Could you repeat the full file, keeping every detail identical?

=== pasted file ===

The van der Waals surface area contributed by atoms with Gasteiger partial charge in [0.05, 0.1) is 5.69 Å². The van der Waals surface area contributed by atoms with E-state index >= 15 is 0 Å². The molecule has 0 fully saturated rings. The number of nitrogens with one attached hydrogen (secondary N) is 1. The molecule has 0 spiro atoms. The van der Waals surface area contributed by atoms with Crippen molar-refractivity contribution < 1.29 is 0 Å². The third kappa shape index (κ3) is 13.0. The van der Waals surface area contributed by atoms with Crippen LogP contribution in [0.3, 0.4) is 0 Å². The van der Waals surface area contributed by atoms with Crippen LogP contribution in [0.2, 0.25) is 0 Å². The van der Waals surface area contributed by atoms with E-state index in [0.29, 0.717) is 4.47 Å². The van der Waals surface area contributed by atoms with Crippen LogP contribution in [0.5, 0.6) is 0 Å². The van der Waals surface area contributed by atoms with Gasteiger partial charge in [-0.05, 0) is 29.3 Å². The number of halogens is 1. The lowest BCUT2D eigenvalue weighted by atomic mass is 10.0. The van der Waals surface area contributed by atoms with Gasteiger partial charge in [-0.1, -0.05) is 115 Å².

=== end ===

The van der Waals surface area contributed by atoms with Gasteiger partial charge in [0.05, 0.1) is 5.69 Å². The van der Waals surface area contributed by atoms with E-state index >= 15 is 0 Å². The molecule has 0 fully saturated rings. The number of nitrogens with one attached hydrogen (secondary N) is 1. The molecule has 0 spiro atoms. The van der Waals surface area contributed by atoms with Crippen molar-refractivity contribution < 1.29 is 0 Å². The third kappa shape index (κ3) is 13.0. The van der Waals surface area contributed by atoms with Crippen LogP contribution in [0.3, 0.4) is 0 Å². The van der Waals surface area contributed by atoms with Crippen LogP contribution in [0.2, 0.25) is 0 Å². The van der Waals surface area contributed by atoms with E-state index in [0.29, 0.717) is 4.47 Å². The van der Waals surface area contributed by atoms with Crippen LogP contribution in [0.5, 0.6) is 0 Å². The van der Waals surface area contributed by atoms with Gasteiger partial charge in [-0.05, 0) is 29.3 Å². The number of halogens is 1. The lowest BCUT2D eigenvalue weighted by atomic mass is 10.0. The van der Waals surface area contributed by atoms with Gasteiger partial charge in [-0.1, -0.05) is 115 Å².